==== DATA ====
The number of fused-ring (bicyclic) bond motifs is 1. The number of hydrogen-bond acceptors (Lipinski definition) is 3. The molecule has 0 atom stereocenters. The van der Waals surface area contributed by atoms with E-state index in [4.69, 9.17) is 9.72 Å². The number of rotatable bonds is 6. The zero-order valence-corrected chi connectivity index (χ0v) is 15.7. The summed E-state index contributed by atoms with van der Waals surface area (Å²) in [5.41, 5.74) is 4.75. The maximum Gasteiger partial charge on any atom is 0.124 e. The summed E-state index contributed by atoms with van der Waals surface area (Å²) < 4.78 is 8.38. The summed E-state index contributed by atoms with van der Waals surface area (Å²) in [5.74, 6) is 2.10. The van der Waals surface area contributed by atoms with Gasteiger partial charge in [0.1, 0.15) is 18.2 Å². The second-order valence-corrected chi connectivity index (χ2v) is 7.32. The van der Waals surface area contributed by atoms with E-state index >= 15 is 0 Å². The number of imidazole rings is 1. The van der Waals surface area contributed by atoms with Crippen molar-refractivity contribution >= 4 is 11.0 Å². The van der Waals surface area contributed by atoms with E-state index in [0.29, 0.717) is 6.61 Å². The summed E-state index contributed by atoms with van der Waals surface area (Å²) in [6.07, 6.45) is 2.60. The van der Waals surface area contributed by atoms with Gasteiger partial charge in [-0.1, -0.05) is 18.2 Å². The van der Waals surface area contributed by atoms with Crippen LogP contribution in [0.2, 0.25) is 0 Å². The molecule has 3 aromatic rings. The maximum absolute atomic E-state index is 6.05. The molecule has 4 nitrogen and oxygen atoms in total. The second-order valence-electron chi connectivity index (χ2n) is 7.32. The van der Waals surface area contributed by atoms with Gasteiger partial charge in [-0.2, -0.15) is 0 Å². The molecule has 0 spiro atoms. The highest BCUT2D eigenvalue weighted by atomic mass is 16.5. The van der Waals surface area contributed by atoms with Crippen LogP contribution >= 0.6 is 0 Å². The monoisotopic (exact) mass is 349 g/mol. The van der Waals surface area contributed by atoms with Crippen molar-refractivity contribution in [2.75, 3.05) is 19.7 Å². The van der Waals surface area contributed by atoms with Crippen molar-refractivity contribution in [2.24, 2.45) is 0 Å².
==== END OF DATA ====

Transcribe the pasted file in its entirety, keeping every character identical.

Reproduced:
The number of fused-ring (bicyclic) bond motifs is 1. The number of hydrogen-bond acceptors (Lipinski definition) is 3. The molecule has 0 atom stereocenters. The van der Waals surface area contributed by atoms with E-state index in [4.69, 9.17) is 9.72 Å². The number of rotatable bonds is 6. The zero-order valence-corrected chi connectivity index (χ0v) is 15.7. The summed E-state index contributed by atoms with van der Waals surface area (Å²) in [5.41, 5.74) is 4.75. The maximum Gasteiger partial charge on any atom is 0.124 e. The summed E-state index contributed by atoms with van der Waals surface area (Å²) < 4.78 is 8.38. The summed E-state index contributed by atoms with van der Waals surface area (Å²) in [5.74, 6) is 2.10. The van der Waals surface area contributed by atoms with Gasteiger partial charge in [0.1, 0.15) is 18.2 Å². The second-order valence-corrected chi connectivity index (χ2v) is 7.32. The van der Waals surface area contributed by atoms with E-state index >= 15 is 0 Å². The number of imidazole rings is 1. The van der Waals surface area contributed by atoms with Crippen molar-refractivity contribution >= 4 is 11.0 Å². The van der Waals surface area contributed by atoms with E-state index in [0.29, 0.717) is 6.61 Å². The summed E-state index contributed by atoms with van der Waals surface area (Å²) in [6.07, 6.45) is 2.60. The van der Waals surface area contributed by atoms with Gasteiger partial charge in [-0.1, -0.05) is 18.2 Å². The van der Waals surface area contributed by atoms with Crippen LogP contribution in [0.2, 0.25) is 0 Å². The molecule has 3 aromatic rings. The maximum absolute atomic E-state index is 6.05. The molecule has 4 nitrogen and oxygen atoms in total. The second-order valence-electron chi connectivity index (χ2n) is 7.32. The van der Waals surface area contributed by atoms with Gasteiger partial charge in [-0.2, -0.15) is 0 Å². The molecule has 0 spiro atoms. The highest BCUT2D eigenvalue weighted by atomic mass is 16.5. The van der Waals surface area contributed by atoms with Crippen LogP contribution >= 0.6 is 0 Å². The monoisotopic (exact) mass is 349 g/mol. The van der Waals surface area contributed by atoms with Crippen molar-refractivity contribution in [2.75, 3.05) is 19.7 Å². The van der Waals surface area contributed by atoms with Crippen molar-refractivity contribution in [2.24, 2.45) is 0 Å².